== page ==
CPM3V vs CPM4V

Discussion in 'Shop Talk - BladeSmith Questions and Answers' started by gsx-rboy750, Oct 7, 2014.

  1. Nathan the Machinist

    Nathan the Machinist KnifeMaker / Machinist / Evil Genius Moderator Knifemaker / Craftsman / Service Provider

    Feb 13, 2007
    ^

    I have no way of measuring it, but my guess is the modified heat treat does not increase impact strength as defined by energy absorbed in a break. In fact I have no way of visualizing the structures involves, but my best guess is the modified heat treat does what it does by reducing "areas of stuff" (precipitated carbides, retained austenite, structures formed from the conversion of RA and other gunk) that act like the perforations in a postage stamp, weakening a fine edge. Also, I expect the harder stronger tetragonal martensite supports the primary carbides better than weaker carbon lean martensite. I don't know *shrug* there is no SEM or x ray diffractometer in my shop. But I don't think there's in increase in impact strength or lateral strength as industry would define it. I think it boils down to the structures formed and their behavior in a thin section. There are idiosyncrasies with this alloy.

    The SHH would probably have somewhat higher abrasion resistance but it would not be much. Some alloys, D2 for example, develop a lot of their abrasion resistance from the formation of secondary carbides and even on that material the difference is small. 3V has a significant amount of vanadium primary carbides that are not greatly effected by the temper used and these carbides provide the majority of the abrasion resistance. Making a little more carbide is not going to make a huge difference. But the ability of the matrix to support those carbide makes a really big difference in real world edge retention.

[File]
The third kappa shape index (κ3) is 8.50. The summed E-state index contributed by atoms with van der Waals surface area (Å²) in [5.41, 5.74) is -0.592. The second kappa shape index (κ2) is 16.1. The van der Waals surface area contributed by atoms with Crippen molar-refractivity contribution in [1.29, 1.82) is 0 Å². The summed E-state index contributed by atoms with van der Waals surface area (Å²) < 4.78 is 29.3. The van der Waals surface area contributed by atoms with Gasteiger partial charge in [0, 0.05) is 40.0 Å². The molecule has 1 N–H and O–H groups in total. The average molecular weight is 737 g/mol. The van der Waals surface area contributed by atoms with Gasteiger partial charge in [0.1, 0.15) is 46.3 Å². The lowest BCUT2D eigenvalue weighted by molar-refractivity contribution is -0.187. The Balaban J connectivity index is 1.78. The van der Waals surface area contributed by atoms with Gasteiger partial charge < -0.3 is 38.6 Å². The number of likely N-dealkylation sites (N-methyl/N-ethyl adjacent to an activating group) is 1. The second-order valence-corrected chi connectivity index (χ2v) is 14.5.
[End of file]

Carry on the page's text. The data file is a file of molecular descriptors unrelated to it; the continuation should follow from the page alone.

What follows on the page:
These tweaks were never about making the steel tougher, it has always been about addressing the chippy mushy edge that so many people have come to accept as normal in today's steels. What good is abrasion resistance in a chippy mushy edge? It's all about edge durability, edge stability.

    Therein lies the problem with edge retention testing that apply a careful applied light force against abrasive media, it will tell you all sorts of weird things like S30V having great edge retention etc. Most folks don't sit and lightly saw at abrasive card stock. Real edge retention testing requires a different approach.
     
  2. Matthew Gregory

    Matthew Gregory Chief Executive in charge of Entertainment

    Jan 12, 2005
    Nathan, just caught your signature logo. Awesome. Sign me up!

    This thread is funny, btw.
     
  3. tatalley10

    tatalley10

    57
    Nov 29, 2015
    Hey Nathan, tell me what your take is on 3v vs 4v. To me it seems one gains a little in abrasion resistance only to loose a lot in toughness...
    [​IMG]
     
  4. Nathan the Machinist

    Nathan the Machinist KnifeMaker / Machinist / Evil Genius Moderator Knifemaker / Craftsman / Service Provider

    Feb 13, 2007
    That chart says that D2 has the same toughness and wear resistance as A2. That's silly. It also says 3V has twice the wear resistance as D2, which is also silly. So I wouldn't put too much weight in that graph.